“When Johan started as Ajax coach he had a vision in which he continued to believe, even when things didn’t go so well.”
In order for a coach to coach he needs to recognize when things are going wrong. To do that he needs some idea of when things are going right. He needs to have in mind a picture, a plan of the team playing well. Any deviation from the plan is what will concern him.
The plan is the collective understanding and agreement as to how the team will approach the game. It involves the distribution of tasks and responsibilities so that the team stands the best chance of winning.
It involves key moments when certain players will have to work together to achieve their tasks. This, in turn, involves the analysis of the expected demands and resources available to meet them. It is what we must do, how we will do it, who is responsible, and when it will be done.
The why is to provide a degree of predictability, a standard, to the game. It is the image of the team playing well in the two main moments. Without this the players and coach can have no clear idea by which to evaluate their efforts.
The plan has limits and is affected by a number of factors. The abilities and limitations of the players and the opponents. The meaning of the game, is it a cup final or a casual kick around with a football. The score and time remaining. Being 1-0 up at the start is different then being 1-0 up with two minutes left. Substitutions can wreck a plan; the new player may not be able to fill the task as well as the one he replaced. Weather and field conditions can play a part in making a plan. Parents, spectators and the referee can have an influence on the match. The coach and players must keep in mind which of these factors they can influence, and which ones they can’t. Control the controllable.
While there are a number of factors that both soccer coaches and soccer players must consider, the steps in how they do it are the same.
1) They make assumptions. Everyone does it, it’s what you start from. Coaches guess which opponent will be dangerous. Player’s size up their immediate opponent and build expectations. If the assumptions are accurate, good, if not they need to be changed quickly.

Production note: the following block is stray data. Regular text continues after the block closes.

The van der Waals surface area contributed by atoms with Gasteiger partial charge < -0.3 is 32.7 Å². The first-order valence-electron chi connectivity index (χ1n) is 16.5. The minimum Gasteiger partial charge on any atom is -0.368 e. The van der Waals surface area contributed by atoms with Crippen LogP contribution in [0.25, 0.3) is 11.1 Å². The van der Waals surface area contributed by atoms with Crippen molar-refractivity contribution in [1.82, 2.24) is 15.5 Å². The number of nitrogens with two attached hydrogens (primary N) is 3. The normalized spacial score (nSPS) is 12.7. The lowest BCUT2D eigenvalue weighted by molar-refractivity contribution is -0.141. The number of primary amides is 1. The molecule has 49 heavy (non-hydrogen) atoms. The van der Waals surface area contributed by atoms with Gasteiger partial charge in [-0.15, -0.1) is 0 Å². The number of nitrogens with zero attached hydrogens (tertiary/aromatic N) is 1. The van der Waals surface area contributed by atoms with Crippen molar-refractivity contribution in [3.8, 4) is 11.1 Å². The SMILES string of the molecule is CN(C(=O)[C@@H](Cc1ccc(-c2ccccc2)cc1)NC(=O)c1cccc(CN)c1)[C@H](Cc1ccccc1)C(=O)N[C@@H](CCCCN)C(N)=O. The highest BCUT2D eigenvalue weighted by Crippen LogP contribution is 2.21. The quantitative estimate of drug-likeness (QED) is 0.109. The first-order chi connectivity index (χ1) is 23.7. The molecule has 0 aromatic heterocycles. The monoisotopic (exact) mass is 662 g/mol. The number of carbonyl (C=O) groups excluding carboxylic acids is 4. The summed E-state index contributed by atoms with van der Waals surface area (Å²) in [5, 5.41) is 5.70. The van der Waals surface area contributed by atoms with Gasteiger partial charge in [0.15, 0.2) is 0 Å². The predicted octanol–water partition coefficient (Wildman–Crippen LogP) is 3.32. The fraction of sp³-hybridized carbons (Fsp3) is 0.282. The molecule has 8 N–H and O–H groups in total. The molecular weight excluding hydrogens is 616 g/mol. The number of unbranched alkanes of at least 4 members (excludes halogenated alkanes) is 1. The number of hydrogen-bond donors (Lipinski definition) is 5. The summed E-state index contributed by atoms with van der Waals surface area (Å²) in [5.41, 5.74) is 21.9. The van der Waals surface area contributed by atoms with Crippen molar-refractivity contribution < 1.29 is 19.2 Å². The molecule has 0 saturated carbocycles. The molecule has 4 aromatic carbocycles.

2) The predictions. Assumptions just sit there. They need to be analyzed as to what they mean. Simply assuming that your immediate opponent is faster then you, what does that mean about the game? This step involves taking the assumptions and calculating the probabilities. What is likely to happen?
3) The decisions. When the coach and players have arrived at their predictions about the game they can decide what they want to do about it. Which ones deserve consideration and which don’t? The decisions will be coloured by the coaches soccer experience and insight.
Plans precede the game. Some coaches mistake a line up, a system of play as a plan. It is not. Nor is the plan something like “a flat back four.” This deals with one line in one moment. It is not general comments like “pass the ball wide” or “apply pressure in their half.” These are elements of the plan, they are contained within it but fall short of being it.
Plans primarily go wrong when any one or more of the above factors are incorrect. When the assumptions are wrong a correct prediction won’t follow. If the assumptions are correct but the predictions are wrong then the decisions will have to be changed. If both the assumptions and predictions are correct a coach can still make a poor selection for solving the problem. When a coach is correct in what he assumes about the game, and he correctly predicts events, and has enough insight and understanding about the game, it’s problems and solutions he is in the best position to make a good plan. Things may still go wrong, but it will be something either unforeseen or uncontrollable.